• mother and immature offspring
    • home range overlaps with other groups
    • little contact with males
  48. three monogomous primate groups...
    • lemuriformes (Prosimii)
    • New World monkeys (suborder Anthropoidea-infraorder Platyrrhini)
    • gibbons (suborder Anthropoidea-infraorder Catarrhini superfamily Hominoidea family Hylobaditae)
  49. marmosets and tamarins young rearing features...
    • males care for pairs of twins
    • polyandrous groups
  50. A form of social organisation found in primates in which a female has multiple mates.
    polyandrous group
  51. A social unit consisting of a single male associated with several females...
    one-male group
  52. A subunit of a larger social group consisting of a male associated with two of more females.
  53. baboons, howler monkeys, galendas, and langurs form these two types of social groups...
    • single-male group
    • harem
  54. A social unit consisting of many adult males and females.
    multimale group
  55. Constantly changing form of social organization whereby large groupsundergo fission into smaller units and small units fuse into larger units in response to the activity of the group and the season of the year.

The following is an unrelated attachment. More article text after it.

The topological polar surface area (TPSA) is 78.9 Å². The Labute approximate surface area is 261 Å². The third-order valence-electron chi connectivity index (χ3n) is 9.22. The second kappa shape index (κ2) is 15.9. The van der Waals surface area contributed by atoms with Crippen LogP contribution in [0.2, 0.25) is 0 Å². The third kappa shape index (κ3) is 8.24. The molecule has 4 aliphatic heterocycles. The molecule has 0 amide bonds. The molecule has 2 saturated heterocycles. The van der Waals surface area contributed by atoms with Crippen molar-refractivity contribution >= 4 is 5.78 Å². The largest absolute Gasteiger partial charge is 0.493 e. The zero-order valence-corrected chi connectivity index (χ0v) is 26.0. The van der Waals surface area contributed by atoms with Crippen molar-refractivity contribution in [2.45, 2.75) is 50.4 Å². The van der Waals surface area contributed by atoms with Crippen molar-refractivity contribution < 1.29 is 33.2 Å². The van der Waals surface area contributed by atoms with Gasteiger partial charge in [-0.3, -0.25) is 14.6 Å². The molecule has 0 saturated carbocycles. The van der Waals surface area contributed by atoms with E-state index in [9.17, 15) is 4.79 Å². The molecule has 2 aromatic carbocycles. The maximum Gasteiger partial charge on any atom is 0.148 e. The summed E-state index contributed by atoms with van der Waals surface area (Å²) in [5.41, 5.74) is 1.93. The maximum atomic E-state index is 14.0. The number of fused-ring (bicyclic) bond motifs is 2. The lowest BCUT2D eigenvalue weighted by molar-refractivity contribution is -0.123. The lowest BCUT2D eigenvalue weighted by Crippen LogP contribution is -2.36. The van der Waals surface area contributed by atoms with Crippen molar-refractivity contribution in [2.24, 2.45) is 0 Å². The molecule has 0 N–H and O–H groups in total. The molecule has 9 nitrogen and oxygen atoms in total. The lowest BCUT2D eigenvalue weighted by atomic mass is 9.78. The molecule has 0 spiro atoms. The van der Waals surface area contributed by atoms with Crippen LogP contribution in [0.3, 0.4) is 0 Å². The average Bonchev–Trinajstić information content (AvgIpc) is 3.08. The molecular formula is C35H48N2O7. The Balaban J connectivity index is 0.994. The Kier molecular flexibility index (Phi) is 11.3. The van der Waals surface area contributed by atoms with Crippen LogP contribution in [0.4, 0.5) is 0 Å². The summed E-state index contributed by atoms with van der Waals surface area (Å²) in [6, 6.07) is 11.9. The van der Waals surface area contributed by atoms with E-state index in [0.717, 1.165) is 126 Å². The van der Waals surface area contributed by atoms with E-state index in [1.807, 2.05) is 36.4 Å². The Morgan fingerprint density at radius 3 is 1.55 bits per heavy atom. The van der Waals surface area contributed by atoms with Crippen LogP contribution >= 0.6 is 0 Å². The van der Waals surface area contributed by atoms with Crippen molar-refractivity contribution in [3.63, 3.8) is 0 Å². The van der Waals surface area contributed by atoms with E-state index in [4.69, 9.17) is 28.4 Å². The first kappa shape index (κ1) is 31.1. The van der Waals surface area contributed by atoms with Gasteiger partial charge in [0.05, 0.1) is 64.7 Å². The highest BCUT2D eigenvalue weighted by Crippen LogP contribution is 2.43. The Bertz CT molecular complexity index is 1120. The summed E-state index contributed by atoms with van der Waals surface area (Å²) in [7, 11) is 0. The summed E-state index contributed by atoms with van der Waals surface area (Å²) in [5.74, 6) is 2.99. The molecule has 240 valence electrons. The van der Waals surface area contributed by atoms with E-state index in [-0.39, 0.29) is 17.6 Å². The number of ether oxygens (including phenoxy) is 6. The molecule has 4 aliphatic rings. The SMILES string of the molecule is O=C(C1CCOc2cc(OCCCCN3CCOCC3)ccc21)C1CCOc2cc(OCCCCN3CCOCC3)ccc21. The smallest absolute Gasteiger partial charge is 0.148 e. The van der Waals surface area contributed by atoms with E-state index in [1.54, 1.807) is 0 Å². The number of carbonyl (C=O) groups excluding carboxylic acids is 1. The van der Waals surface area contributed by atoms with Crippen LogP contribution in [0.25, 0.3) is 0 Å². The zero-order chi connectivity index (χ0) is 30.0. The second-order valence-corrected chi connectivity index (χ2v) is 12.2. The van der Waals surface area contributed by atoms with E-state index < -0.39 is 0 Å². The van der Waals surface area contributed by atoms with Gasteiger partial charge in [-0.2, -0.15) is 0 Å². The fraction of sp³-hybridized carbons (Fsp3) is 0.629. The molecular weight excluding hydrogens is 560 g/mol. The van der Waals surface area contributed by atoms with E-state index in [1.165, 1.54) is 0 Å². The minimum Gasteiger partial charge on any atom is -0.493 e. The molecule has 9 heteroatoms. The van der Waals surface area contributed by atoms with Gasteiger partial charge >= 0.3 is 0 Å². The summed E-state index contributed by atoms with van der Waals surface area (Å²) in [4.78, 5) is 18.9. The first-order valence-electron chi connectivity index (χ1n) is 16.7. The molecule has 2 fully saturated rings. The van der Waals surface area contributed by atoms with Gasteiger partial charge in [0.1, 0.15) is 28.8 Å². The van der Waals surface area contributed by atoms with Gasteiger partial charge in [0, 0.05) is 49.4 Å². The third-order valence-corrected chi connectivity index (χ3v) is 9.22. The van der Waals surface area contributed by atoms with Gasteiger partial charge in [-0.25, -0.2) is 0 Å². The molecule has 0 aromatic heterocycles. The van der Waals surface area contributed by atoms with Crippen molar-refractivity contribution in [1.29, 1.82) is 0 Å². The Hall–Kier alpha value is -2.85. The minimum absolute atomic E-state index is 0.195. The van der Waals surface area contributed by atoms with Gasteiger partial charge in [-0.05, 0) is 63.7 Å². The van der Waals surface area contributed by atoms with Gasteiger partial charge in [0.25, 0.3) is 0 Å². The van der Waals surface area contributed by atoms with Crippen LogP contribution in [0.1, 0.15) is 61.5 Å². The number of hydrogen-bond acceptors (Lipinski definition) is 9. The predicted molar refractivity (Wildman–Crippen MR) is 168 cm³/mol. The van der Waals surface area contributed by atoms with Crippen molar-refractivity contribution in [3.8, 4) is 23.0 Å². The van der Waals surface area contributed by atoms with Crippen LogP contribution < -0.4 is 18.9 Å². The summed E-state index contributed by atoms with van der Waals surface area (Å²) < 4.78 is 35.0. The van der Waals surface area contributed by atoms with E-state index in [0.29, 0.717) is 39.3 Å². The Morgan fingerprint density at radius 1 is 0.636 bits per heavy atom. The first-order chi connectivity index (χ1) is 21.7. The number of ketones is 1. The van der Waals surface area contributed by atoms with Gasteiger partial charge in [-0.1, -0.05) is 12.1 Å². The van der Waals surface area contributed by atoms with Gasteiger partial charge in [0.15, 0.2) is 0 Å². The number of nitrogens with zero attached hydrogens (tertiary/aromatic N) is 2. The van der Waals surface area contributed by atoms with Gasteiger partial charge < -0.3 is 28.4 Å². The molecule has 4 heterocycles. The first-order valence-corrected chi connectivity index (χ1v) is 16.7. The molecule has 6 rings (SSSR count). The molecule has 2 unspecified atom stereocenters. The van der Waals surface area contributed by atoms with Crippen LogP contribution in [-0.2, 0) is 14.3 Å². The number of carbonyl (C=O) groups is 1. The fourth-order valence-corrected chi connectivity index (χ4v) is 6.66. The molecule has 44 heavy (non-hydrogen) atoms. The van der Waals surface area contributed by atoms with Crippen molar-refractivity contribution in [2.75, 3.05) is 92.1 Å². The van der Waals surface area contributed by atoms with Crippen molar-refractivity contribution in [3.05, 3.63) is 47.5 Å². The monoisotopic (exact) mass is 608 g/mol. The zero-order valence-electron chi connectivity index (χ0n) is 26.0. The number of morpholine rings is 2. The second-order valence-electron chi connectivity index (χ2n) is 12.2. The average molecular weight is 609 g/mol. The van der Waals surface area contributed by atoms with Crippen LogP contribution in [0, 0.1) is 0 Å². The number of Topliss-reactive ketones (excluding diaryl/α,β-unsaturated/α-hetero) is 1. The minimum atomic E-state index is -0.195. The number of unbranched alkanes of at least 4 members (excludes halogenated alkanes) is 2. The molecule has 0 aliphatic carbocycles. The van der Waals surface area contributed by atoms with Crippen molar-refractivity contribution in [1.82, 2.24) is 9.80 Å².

fission-fusion society
  56. A study conducted ina natural habitat of an animal with minimal interfearence in the animal's life.
    field study
  57. baboons, macaques, Old world monkeys, colobus monkeys, and some New world monkeys exemplify this kins of social grouping...
    multimale groups
  58. behavior of males in multimale groups...
    ...of females...
    • migrate to neighboring groups at puberty
    • form close bonds
  59. social grouping typical of chimpanzees...
    fission-fusion society
  60. two disadvantages of field study...
    • takes a long time
    • relatively low data yield
  61. Group free-ranging primates that have become accostomed to humans because of the establishment of feeding stations.
    provisioned colony
  62. advantages of provisioned colony research...3
    • census data at the feeding station
    • indreased tolerance of observers
    • higher yield of data
  63. In primates, the activity of going through the furwith hand or teeth to remove insects, dirt, twigs, dead skin, ans so on, also acts as a dysplay of affection.
  64. self-grooming
  65. Grooming another animal
  66. Energetic, receptive activity engaged in primarily by infants and juveniles
  67. a group of juviniles within a larger social unit that engages in play behavior
    play group
  68. A physical activity that serves to threaten another animal. Some threat gestures are staring, shaking a branch, and lunging towward the other animal.
    threat gesture
  69. gibbon male-female pair grooming behavior...2
    • several times a day
    • reciprocal
  70. gibbon infancy...4
    • until 2-2.5y
    • weaned in a few months
    • little attention from adults
    • clings tightly to mom's fur
Card Set
ANTH2700 T8 2
ANTH2700 T8 2